The address bars for each browser is shown below, when visiting an exemplary page from the site with an untrusted root certificate, which generated the above warnings on the page without loading it.


Internet Explorer

Mozilla Firefox

Microsoft Edge

Unlike Chrome and Firefox, note that IE and Edge do not show any additional visual clues to alert the user beyond the absence of the lock icon. However, while not shown earlier, both provide a clear explanation (albeit with technical words like ‘certificate’) on the screen alerting the user to the problem with the visited page.

Closing thoughts

Hopefully, the reader has implicitly caught onto something from the above descriptions: safe interactions on the web require a tripartite understanding between end users, browser vendors and CAs on safe behavior. CAs express the trust that underlie the security infrastructure of the web through signed certificates, but fake and mis-issued certificates do and will occur. Our previous post provided an overview of the steps being taken by the industry to reduce or possibly even eliminate this, and we shall elaborate on such steps in future posts. Browser vendors rely on the CA’s certificate information and interpret it visually for the end user’s benefit in a way that attempts to balance usability for the general user without providing false guarantees. End users, though, have to remain alert when surfing the web, particularly when there is transactional information exchange as opposed to mere information retrieval. Ultimately, they have to take the responsibility for their actions evaluating these visual clues and the security information appropriately in the context of their interactions.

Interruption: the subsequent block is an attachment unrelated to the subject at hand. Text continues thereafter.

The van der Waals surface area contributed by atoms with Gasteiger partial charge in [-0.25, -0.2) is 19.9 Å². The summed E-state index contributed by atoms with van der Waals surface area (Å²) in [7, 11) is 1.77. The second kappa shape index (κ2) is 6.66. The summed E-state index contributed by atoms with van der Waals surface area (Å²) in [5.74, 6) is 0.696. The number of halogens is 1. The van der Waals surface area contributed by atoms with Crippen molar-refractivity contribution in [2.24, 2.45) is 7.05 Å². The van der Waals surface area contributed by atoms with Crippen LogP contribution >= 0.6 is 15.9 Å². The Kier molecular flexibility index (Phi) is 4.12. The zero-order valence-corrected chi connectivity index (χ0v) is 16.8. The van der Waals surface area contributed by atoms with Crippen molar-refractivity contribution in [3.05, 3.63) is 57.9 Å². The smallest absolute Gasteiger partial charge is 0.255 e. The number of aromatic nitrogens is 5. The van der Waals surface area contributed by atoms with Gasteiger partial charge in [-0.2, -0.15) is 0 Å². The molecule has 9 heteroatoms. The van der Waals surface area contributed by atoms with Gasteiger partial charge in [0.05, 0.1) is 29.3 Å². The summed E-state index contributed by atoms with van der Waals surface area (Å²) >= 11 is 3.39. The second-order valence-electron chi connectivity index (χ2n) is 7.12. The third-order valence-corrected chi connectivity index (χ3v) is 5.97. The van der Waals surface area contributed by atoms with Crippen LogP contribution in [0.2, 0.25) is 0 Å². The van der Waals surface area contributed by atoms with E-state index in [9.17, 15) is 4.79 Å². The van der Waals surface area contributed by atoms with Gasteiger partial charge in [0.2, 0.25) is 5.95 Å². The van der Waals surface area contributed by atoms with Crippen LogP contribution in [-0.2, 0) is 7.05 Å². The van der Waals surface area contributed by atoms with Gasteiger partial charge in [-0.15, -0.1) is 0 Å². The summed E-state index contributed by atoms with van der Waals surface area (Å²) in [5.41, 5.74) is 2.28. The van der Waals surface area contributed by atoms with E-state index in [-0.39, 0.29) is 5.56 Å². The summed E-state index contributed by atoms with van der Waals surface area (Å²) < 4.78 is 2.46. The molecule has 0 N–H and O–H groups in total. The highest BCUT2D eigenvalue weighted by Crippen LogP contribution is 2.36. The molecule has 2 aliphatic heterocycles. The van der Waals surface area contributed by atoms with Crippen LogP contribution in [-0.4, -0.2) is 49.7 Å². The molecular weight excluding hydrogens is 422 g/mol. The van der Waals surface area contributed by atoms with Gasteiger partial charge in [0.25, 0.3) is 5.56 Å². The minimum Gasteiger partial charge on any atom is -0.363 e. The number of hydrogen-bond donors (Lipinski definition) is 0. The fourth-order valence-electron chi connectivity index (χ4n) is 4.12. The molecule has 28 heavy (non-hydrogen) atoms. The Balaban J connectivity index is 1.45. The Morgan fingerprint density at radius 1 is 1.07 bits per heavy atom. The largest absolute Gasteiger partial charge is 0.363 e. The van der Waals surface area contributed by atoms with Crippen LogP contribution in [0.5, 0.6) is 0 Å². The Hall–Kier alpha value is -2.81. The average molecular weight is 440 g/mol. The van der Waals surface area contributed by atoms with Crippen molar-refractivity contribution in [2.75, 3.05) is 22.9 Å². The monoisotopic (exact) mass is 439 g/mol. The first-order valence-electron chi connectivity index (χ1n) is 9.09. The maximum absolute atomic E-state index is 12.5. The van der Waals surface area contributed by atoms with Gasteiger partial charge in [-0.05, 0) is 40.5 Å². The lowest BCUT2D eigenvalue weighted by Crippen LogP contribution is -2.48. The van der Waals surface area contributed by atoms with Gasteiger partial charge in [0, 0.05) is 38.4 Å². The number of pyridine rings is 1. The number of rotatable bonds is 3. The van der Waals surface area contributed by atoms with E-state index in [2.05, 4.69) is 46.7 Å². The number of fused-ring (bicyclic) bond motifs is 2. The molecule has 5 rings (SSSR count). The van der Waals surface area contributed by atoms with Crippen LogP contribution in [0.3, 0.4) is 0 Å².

Users typically get used to particular browsers, and it is well to learn how to access and interpret the security features of one’s browser of choice. However, for various reasons, users do change their browsers. Hopefully, this brief guide will serve as a helpful introduction to the user on how to access the security features and interpret the visual clues, especially as these are not always consistent across the most popular browsers currently in use.


[1] As an aside, IE appears to be the only one that includes a favicon, the small site-specific logo, in the address bar. This has been removed from the latest versions of Chrome and IE after concerns that a malicious site without SSL support could use the lock symbol as a favicon to mislead users.

[2] Note the addition of the jurisdiction, “[US]”, to distinguish us from another Lux Scientiae that just might happen to be registered in another country.

[3] USERTrust Network is an intermediate CA owned by COMODO.